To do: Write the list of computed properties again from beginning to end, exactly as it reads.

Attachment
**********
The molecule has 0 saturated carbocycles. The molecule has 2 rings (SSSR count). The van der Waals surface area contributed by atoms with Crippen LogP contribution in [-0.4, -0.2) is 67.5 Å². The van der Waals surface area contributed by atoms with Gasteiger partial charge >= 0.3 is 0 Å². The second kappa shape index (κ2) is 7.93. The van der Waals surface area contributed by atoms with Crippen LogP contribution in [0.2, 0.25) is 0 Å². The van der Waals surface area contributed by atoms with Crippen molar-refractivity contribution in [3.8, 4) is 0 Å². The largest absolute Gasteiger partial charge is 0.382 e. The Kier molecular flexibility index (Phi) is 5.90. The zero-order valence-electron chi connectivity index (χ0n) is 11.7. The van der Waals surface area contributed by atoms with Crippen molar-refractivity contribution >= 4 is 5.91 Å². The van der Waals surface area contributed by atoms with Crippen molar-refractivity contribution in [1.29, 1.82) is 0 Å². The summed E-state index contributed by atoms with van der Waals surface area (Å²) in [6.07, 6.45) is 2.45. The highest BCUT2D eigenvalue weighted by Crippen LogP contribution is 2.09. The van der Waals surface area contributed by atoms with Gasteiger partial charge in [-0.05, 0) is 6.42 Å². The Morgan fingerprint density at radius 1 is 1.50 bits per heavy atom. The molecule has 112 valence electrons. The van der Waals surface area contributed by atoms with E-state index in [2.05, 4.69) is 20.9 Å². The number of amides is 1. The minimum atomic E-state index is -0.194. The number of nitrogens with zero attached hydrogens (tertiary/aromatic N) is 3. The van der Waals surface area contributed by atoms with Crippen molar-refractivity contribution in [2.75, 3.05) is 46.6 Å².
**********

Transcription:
The molecule has 0 saturated carbocycles. The molecule has 2 rings (SSSR count). The van der Waals surface area contributed by atoms with Crippen LogP contribution in [-0.4, -0.2) is 67.5 Å². The van der Waals surface area contributed by atoms with Gasteiger partial charge >= 0.3 is 0 Å². The second kappa shape index (κ2) is 7.93. The van der Waals surface area contributed by atoms with Crippen LogP contribution in [0.2, 0.25) is 0 Å². The van der Waals surface area contributed by atoms with Crippen molar-refractivity contribution in [3.8, 4) is 0 Å². The largest absolute Gasteiger partial charge is 0.382 e. The Kier molecular flexibility index (Phi) is 5.90. The zero-order valence-electron chi connectivity index (χ0n) is 11.7. The van der Waals surface area contributed by atoms with Crippen molar-refractivity contribution >= 4 is 5.91 Å². The van der Waals surface area contributed by atoms with Crippen molar-refractivity contribution in [1.29, 1.82) is 0 Å². The summed E-state index contributed by atoms with van der Waals surface area (Å²) in [6.07, 6.45) is 2.45. The highest BCUT2D eigenvalue weighted by Crippen LogP contribution is 2.09. The van der Waals surface area contributed by atoms with Gasteiger partial charge in [-0.05, 0) is 6.42 Å². The Morgan fingerprint density at radius 1 is 1.50 bits per heavy atom. The molecule has 112 valence electrons. The van der Waals surface area contributed by atoms with E-state index in [2.05, 4.69) is 20.9 Å². The number of amides is 1. The minimum atomic E-state index is -0.194. The number of nitrogens with zero attached hydrogens (tertiary/aromatic N) is 3. The van der Waals surface area contributed by atoms with Crippen molar-refractivity contribution in [2.75, 3.05) is 46.6 Å².